For over 15 years the CSI franchise has been a solid stable of programming for the Eye Network. The original show blasted through all initial expectations and lasted for 15 years. CSI: Miami went on for a decade, and CSI: New York for a little over five years. Now the original has bowed out of the game, and after 30 years of seasons, the franchise’s future hangs with newcomer CSI: Cyber. All dynasties eventually come to an end. Some pass quietly in the night. Others do so quite horribly. After watching the short 13 episode run of CSI: Cyber, I’m afraid it’s the latter path for a once-brilliant franchise. Catch it while you can, if you’re interested. While it will be back this fall, I do not anticipate a long life for a show that is CSI in name only. Now is your chance to decide for yourself.
It all starts with Patricia Arquette as Avery Ryan. The character was first introduced in a back-door pilot the previous season on CSI. She is a psychologist who had her files hacked and made public. The resulting cybercrime caused one of her patients to die. So she joined the FBI and somehow became the nation’s leading authority on cybercrime and now heads that team for the FBI. Forget that this is a weak character back story. It’s too much been there, seen that. Characters who change the course of their lives over a death are cheap shortcuts trying to gain sympathy from the audience. But let’s overlook that for now. The fact that she became such a knowledgeable techie in whatever time there was is completely unbelievable. It’s hard to believe she was even much of a psychologist. Human empathy is something I find in neither the character nor the actor.
The only saving grace for the show is found in some of the supporting cast. Shad Moss brings the most color to an otherwise drab field. He plays Brody Nelson, a former black hat (criminal) hacker. He once brought down the New York Stock Exchange for three days. Instead of going to prison, he’s serving his time working for the good guys in the FBI. Brody brings an energetic character who has the passion and self-confidence missing almost everywhere else in the show. He’s the light that can’t be dimmed. He’s joined by Peter MacNicol as Director Simon Sifter, who brings a certain element of authority to the show. It’s unfortunate that the former Numbers veteran is leaving the show to make room for Ted Danson’s character to make the jump here from the mother ship. It’s the right idea; Danson has been very good in the CSI universe, but he’s replacing the wrong character.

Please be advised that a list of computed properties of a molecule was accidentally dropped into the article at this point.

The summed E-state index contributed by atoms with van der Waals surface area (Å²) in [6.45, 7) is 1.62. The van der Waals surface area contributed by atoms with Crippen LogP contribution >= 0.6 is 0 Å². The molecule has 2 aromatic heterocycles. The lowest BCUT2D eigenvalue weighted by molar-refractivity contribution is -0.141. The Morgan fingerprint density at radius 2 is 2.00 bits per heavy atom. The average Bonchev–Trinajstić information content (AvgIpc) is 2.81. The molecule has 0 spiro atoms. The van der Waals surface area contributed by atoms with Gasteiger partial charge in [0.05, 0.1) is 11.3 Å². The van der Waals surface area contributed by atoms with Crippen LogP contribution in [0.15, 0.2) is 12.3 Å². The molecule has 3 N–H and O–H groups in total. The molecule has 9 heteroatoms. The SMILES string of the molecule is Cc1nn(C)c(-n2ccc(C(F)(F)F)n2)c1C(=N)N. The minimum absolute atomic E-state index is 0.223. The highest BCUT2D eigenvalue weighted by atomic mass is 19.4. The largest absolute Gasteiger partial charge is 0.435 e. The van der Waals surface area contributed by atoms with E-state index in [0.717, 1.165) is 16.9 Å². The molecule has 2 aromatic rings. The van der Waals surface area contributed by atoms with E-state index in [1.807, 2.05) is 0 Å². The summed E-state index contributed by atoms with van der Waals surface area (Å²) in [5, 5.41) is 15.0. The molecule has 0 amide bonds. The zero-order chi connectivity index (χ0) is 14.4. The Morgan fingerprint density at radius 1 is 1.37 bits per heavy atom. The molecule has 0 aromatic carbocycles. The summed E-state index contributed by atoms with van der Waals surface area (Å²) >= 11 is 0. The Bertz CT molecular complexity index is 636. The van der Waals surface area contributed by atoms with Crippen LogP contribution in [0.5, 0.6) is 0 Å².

The rest of the cast is either terribly miscast or struggling. Hayley Kiyoko plays Raven. She’s another one of Ryan’s converts from the black hat world. She once shut down the entire New Hampshire power grid. She’s a relatively fresh presence but is made too much in the mold of the geeky blue-dyed-hair social misfit. The actress appears a little over her head for most of the scenes she’s in. I think it’s more an issue with casting than the actor’s actual abilities. But she’s not as bad as Ryan’s number one agent Elijah Mundo, played by James Van Der Beek. He’s about as unenthusiastic as they come. When he and Arquette share a scene, it’s the perfect cure for insomnia. There isn’t enough energy between them to light a tiny LED display.
The character/actor with the most potential would have to be Charley Koontz as Daniel Krumitz. He’s the real tech genius in the team and the guy who brought down Brody. They have a bit of chemistry going on that has the potential to go somewhere. Brody’s been forced on him as his kind of partner, which he resents because he’s the one who tried to put him in prison. There’s banter here that, at times, breaks up the overall sleepy quality of most of this show’s running time.
Beyond the cast, I find that this show breaks one of CSI‘s biggest taboos. They throw things out there that are completely cut off from reality. Ryan works on a misguided “instinct” that is usually wrong. They cuff and stuff several plane passengers because the wi-fi went off on eight planes. They even raised our def-con level. Now, there are over 2,000 planes in the air at any one time. I’ll bet a dozen of them have wi-fi glitches. I’m not sure that it rises to the level of raising our military alert status. In another episode they wish to cause a traffic jam to slow down the escaping bad guys. They hack the traffic lights, but instead of turning them all red, they turn them all green because it’ll cause the biggest snarl. Yeah, that’s true, but how many people got killed by getting T-boned in an intersection because both streets were moving traffic through at speed? They too often jump to conclusions and have tech doing things it simply can’t do. Baby monitors without a camera can’t capture video. A motion chip in a phone can’t create an animatic that extends to hand movement and interaction to the point of animating a murder.
If you are a fan, you’ll get all 13 episodes along with a half-hour feature on the characters, an f/x feature, and a look at the show’s sets and props along with a gag reel.
The series loves throwing out tech terms in an obvious attempt to scare the viewer straight. The show begins with the “this could happen to you” warning. The truth is that cyber-crime is absolutely a huge threat, and it’s about time a series focused on that kind of crime. I just hoped it wouldn’t have been done so badly. Perhaps the series was rushed. With the mother ship ending, CBS didn’t want to take a chance on a season without CSI. I get it. But the franchise is now tainted. There’s a retool coming, but I doubt it will do any good. When you take the poor research and dull cast and then stretch the stories to their limit… well…”It’s just not adding up for me.”